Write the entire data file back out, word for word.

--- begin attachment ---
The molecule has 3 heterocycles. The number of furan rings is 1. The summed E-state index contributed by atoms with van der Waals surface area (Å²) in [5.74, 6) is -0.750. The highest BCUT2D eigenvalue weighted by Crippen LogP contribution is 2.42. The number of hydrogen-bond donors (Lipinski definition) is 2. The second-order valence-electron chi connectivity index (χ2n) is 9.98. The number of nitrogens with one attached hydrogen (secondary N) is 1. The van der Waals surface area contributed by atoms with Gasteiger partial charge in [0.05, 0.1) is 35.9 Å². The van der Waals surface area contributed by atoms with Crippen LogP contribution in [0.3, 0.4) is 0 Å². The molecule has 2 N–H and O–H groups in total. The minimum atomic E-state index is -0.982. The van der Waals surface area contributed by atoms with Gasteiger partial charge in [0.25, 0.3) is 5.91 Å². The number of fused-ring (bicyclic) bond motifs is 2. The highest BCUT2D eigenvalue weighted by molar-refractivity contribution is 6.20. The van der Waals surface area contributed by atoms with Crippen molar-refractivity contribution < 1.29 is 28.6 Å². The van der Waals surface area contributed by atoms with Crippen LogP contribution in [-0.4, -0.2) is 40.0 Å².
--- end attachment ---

The molecule has 3 heterocycles. The number of furan rings is 1. The summed E-state index contributed by atoms with van der Waals surface area (Å²) in [5.74, 6) is -0.750. The highest BCUT2D eigenvalue weighted by Crippen LogP contribution is 2.42. The number of hydrogen-bond donors (Lipinski definition) is 2. The second-order valence-electron chi connectivity index (χ2n) is 9.98. The number of nitrogens with one attached hydrogen (secondary N) is 1. The van der Waals surface area contributed by atoms with Gasteiger partial charge in [0.05, 0.1) is 35.9 Å². The van der Waals surface area contributed by atoms with Crippen LogP contribution in [0.3, 0.4) is 0 Å². The molecule has 2 N–H and O–H groups in total. The minimum atomic E-state index is -0.982. The van der Waals surface area contributed by atoms with Gasteiger partial charge in [0.25, 0.3) is 5.91 Å². The number of fused-ring (bicyclic) bond motifs is 2. The highest BCUT2D eigenvalue weighted by molar-refractivity contribution is 6.20. The van der Waals surface area contributed by atoms with Crippen molar-refractivity contribution < 1.29 is 28.6 Å². The van der Waals surface area contributed by atoms with Crippen LogP contribution in [-0.4, -0.2) is 40.0 Å².